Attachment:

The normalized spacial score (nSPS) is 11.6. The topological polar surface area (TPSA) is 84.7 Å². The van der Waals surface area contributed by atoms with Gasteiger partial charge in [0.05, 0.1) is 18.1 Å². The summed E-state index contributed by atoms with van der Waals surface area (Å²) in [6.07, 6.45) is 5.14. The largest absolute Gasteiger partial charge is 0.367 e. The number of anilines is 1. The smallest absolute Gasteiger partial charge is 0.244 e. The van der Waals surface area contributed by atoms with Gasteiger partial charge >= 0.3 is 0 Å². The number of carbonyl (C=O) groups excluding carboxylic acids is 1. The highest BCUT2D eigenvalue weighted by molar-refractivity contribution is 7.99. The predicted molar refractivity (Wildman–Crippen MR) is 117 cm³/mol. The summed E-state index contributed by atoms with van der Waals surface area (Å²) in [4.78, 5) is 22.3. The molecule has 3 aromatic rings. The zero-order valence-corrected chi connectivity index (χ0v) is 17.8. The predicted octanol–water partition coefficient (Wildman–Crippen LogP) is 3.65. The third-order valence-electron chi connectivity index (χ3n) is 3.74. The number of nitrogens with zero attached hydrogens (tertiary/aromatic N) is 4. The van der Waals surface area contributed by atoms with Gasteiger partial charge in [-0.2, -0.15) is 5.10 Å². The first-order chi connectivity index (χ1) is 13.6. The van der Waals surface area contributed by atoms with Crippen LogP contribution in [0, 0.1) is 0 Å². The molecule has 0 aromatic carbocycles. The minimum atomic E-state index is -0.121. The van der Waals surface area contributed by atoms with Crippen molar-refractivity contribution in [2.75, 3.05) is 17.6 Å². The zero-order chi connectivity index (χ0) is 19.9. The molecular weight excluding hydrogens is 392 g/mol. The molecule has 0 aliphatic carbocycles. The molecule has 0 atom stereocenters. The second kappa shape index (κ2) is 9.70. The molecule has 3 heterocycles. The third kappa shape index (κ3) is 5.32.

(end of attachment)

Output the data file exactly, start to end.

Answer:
The normalized spacial score (nSPS) is 11.6. The topological polar surface area (TPSA) is 84.7 Å². The van der Waals surface area contributed by atoms with Gasteiger partial charge in [0.05, 0.1) is 18.1 Å². The summed E-state index contributed by atoms with van der Waals surface area (Å²) in [6.07, 6.45) is 5.14. The largest absolute Gasteiger partial charge is 0.367 e. The number of anilines is 1. The smallest absolute Gasteiger partial charge is 0.244 e. The van der Waals surface area contributed by atoms with Gasteiger partial charge >= 0.3 is 0 Å². The number of carbonyl (C=O) groups excluding carboxylic acids is 1. The highest BCUT2D eigenvalue weighted by molar-refractivity contribution is 7.99. The predicted molar refractivity (Wildman–Crippen MR) is 117 cm³/mol. The summed E-state index contributed by atoms with van der Waals surface area (Å²) in [4.78, 5) is 22.3. The molecule has 3 aromatic rings. The zero-order valence-corrected chi connectivity index (χ0v) is 17.8. The predicted octanol–water partition coefficient (Wildman–Crippen LogP) is 3.65. The third-order valence-electron chi connectivity index (χ3n) is 3.74. The number of nitrogens with zero attached hydrogens (tertiary/aromatic N) is 4. The van der Waals surface area contributed by atoms with Gasteiger partial charge in [-0.2, -0.15) is 5.10 Å². The first-order chi connectivity index (χ1) is 13.6. The van der Waals surface area contributed by atoms with Crippen LogP contribution in [0, 0.1) is 0 Å². The molecule has 0 aromatic carbocycles. The minimum atomic E-state index is -0.121. The van der Waals surface area contributed by atoms with Crippen molar-refractivity contribution in [2.75, 3.05) is 17.6 Å². The zero-order chi connectivity index (χ0) is 19.9. The molecular weight excluding hydrogens is 392 g/mol. The molecule has 0 aliphatic carbocycles. The molecule has 0 atom stereocenters. The second kappa shape index (κ2) is 9.70. The molecule has 3 heterocycles. The third kappa shape index (κ3) is 5.32.